Image by John R Saunders
Behind the scenes insight from @ChristyRomer2
I’ve grown up surrounded by some pretty weird theatre in my life. My dad, Marcus Romer, a dentist-turned-theatre-director at Pilot Theatre, has made it his mission to “push the boundaries of what is possible in theatre”. His work ranges from conducting a play in two spaces at once, showcasing half of the performance via live feeds and half via actors on stage, to installing a 12 foot treadmill on stage for “The Loneliness of the Long Distance Runner”. And as a blood relative, I’ve always had the chance to look at the inside of some of his most ambitious productions.
Pilot Theatre’s most recent project, ‘Blood and Chocolate’, is a collaboration with Leeds-based theatre company SlungLow and the York Theatre Royal to create a ‘citywide adventure through the streets of York’. Helping the trio on their way was established playwright Mike Kenny, who recently produced the phenomenally successful stage adaptation of the Railway Children.
At some point in the last few years, Marcus stumbled across the story of the Lord Mayor of York sending out a chocolate tin to every soldier from York who was fighting at the front in World War One. After seeing SlungLow’s ‘Mapping the City’ in Hull, Marcus was convinced that, together with director Alan Lane and his team at SlungLow, he could produce a piece of work that would bring together similar tales of war-time cohesion in the real-world stage of the centre of York.
Each of Blood and Chocolate’s 300 audience members per show are kitted up with a pair of headphones and a radio receiver at the start of the performance. They then embark upon a 1 mile walk around the city, stopping periodically to witness scenes – and to listen in to even the most intimate of actor conversations through their headset. Indeed, one section of the play sees the vast group of spectators gathered outside the Castle Museum, listening in on the trench conversation of four miked-up soldiers at the top of the mount of Clifford’s Tower – 200 metres away.
However you feel about the performances in the show – which, obvious biases aside, combine to create a truly moving piece about the human stories in WW1 – it’s a stone-cold fact that ‘Blood and Chocolate’ is a masterpiece of logistical arrangements. Not only must the paying audience be safely ferried around the city on the night, but much of the city has had to be closed down and overtaken for the duration of the show’s run. Taking a more backseat role as a producer, Marcus talked me through the challenges involved in bringing the project to life.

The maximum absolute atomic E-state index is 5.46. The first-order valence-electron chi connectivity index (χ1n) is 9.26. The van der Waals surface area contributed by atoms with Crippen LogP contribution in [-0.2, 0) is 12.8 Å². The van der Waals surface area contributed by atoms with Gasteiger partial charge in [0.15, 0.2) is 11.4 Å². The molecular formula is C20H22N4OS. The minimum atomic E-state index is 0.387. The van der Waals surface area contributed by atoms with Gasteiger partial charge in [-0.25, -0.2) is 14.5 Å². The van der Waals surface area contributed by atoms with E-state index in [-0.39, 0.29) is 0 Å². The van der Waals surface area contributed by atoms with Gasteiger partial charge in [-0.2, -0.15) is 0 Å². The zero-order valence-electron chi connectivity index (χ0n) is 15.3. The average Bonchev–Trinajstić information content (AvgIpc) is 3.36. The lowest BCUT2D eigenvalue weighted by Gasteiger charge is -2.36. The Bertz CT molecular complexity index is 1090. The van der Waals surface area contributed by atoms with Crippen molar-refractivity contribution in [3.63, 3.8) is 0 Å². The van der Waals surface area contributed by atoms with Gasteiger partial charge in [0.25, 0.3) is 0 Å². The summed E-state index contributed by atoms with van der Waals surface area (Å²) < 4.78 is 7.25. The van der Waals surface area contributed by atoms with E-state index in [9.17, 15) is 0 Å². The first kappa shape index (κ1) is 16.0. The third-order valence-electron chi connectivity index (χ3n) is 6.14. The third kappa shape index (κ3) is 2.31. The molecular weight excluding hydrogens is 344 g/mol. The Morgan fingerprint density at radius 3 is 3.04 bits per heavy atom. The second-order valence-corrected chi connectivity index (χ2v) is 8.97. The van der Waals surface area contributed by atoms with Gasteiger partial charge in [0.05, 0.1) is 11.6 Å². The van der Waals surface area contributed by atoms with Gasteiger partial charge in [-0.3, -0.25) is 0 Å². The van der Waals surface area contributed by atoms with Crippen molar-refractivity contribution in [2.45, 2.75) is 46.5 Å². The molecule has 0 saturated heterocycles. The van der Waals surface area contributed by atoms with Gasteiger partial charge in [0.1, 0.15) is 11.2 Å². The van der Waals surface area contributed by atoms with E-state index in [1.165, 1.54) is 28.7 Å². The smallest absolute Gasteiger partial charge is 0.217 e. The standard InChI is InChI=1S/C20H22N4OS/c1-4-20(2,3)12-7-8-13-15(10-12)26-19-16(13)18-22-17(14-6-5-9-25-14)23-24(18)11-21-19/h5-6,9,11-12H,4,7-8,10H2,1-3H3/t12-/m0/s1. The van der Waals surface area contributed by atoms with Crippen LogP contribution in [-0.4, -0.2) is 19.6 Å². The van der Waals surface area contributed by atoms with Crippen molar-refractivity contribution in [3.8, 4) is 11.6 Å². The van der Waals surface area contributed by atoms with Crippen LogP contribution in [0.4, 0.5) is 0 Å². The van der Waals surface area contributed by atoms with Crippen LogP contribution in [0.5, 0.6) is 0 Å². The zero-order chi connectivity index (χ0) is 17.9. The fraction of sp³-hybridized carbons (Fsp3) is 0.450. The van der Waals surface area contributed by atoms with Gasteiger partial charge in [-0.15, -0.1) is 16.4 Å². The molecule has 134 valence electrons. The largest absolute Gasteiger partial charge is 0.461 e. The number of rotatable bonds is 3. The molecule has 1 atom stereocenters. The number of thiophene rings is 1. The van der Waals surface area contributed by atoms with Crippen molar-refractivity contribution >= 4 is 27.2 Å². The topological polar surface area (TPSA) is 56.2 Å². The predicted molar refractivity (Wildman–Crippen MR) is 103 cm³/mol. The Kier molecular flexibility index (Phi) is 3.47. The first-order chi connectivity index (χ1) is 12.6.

“We needed permission to close the roads, to get the parking permits from the police, to get every single area cleared by health and safety teams – and to have this ready for every single night of the performance”, Marcus explained to me over a complementary hot chocolate (the play is supported by York Cocoa House). “Some of the performance takes place in pretty prominent architectural locations too, so we had to get permission to take over those as well.
“And then you have the artistic challenges. Without giving anything away, we knew that we wanted to somehow recreate the Western front during the show – and we knew that we wanted to keep it a surprise from the audience. Realising this has involved a lot of discussions and innovative planning with a transport company from Leeds.
“Access is key. Clearing streets, blocking streets, opening roads, transporting equipment… the team do it all. Every night.” He chuckled.
As a live performance moving through a large public space, Blood and Chocolate obviously requires having a large team on hand every performance to make sure that no members of the public interrupt the show or get in the way of upcoming stunts.
“Blood and Chocolate takes place in a living, breathing, student city. We’ve got to ensure that people remain immersed in the world of the play, and don’t get distracted by those that are a bit vocal on a Friday or Saturday night.” He nodded at me knowingly, insinuating that I am something other than a bookish student of prose. “But this has by far been the easiest section of the production. The teams in place have been great, and to be honest most people are just intrigued by the spectacle and want to be involved.
“I suppose that’s the most important factor in any show – having the right team and the right support mechanisms to enable the creative team to deliver their vision. We’ve definitely got that here. But above all, my thanks are owed to the dedication, commitment and passion of all the volunteers, participants and helpers, without whom, none of this would have been possible.”
And so ends my first interview with Marcus Romer – dentist, producer, father.
Blood and Chocolate is now sold out, but a live stream and a video archive will be available from the 17th October on pilot-theatre.tv. Marcus can be reached, day and night, at @MarcusRomer. SlungLow director Alan Lane can be found at @slunglowalan or @SlungLow. And the delicious hot chocolate that we enjoyed can be found at @yorkcocoahouse , courtesy of @sophiechoclady .